Up the coast of British Columbia in the largest temperate rainforest in the world white bear lives, almost as much a mystery now as it had in ancient days. According to legend, Raven, creator of the world ended the ice age by turning the world green. As a reminder of the times before, he designated one in every ten black bears to be white. A paradise was created for these bears so they would be protected and never leave. That paradise consists of Princess Royal and Gribble islands.

Originally called Masala or Moksgm’ol (meaning white bear) by native peoples, this bear is neither albino nor a descendant of the polar bear. Believed to have evolved in the last 10,000 years from isolated black bears, a recessive gene causes one in ten bears to be white. In 1905 Dr. William Hornaday of the New York Zoo named the bear Ursus Kermodei after the Canadian scientist Francis Kermode who did extensive research on the species. Hornaday believed the bear to be a species separate from the black bear. In 1928 the bear was correctly classified as a member of the black bear family.

The reason for the white colored coat comes from recessive genes that have to be in both parents. Moksgm’ol has two copies of each gene in their genome. The coding for certain genes is called alleles. When the alleles of both parents are at odds, such as if one gene is for black hair color and one for white, the bear is born a black bear and the black allele is said to be dominant. When both parents have the recessive gene, then the allele that produces white hair can be dominant.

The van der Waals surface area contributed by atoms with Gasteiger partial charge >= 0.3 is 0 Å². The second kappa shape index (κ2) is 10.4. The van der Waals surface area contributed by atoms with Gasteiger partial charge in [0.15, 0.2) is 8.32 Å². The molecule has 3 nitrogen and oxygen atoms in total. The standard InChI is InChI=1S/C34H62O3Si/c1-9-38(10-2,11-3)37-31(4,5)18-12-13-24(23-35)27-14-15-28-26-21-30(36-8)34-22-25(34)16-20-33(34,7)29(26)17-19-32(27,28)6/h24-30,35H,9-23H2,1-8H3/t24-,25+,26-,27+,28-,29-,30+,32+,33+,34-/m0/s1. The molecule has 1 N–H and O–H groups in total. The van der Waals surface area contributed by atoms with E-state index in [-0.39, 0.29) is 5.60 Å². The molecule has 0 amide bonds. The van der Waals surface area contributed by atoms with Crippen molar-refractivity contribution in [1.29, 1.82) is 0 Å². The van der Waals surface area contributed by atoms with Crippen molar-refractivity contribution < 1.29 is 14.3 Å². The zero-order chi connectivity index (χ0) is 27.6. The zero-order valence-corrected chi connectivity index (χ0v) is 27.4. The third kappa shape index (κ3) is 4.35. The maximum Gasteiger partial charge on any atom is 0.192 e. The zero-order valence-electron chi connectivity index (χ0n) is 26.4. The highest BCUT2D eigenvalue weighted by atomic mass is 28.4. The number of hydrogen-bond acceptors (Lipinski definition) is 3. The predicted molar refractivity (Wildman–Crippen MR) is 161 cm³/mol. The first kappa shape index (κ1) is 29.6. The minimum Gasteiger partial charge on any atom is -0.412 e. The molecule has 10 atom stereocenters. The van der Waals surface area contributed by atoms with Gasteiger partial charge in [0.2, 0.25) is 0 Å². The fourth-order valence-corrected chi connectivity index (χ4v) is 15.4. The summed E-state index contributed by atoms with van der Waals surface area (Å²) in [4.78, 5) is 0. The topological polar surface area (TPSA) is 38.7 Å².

The main protein for regulating hair and skin color is called the melanocortin 1 receptor or melanocyte. This member of the G-protein coupled receptor family of proteins works on the surface of pigment producing cells to regulate color. A single nucleotide replacement in the melanocyte is believed to be responsible for the white fur. As cubs, the Moksgm’ol are pure white, but when it ages the coat turns creamy colored and can have a reddish-orange stripe up the back. After a few days of hot dry weather, the coats of older bears turn pure white again.

In an effort to gain support for conservation of the bear, Moksgm’ol was once again renamed, this time, Spirit Bear. While certain areas of the Great Bear Rainforest have been set aside for tourism and conservation, much of the rainforest is being logged at a rate that could cause problems for the Spirit Bear. With a single old growth cedar being valued at $180,000 logging is a profitable business. Coupled with global warming which is changing the spawning habitat of salmon and depleting the bear’s food source, the Kermode faces a lot of challenges for its survival.  However, the beauty and rarity of Moksgm’ol have brought a lot of positive attention. Conservationist’s tireless efforts have helped preserve this incredible creature’s habitat. Raven can be assured that, at least for now, his reminder of the ice age will survive.

Source by Elizabeth Richardson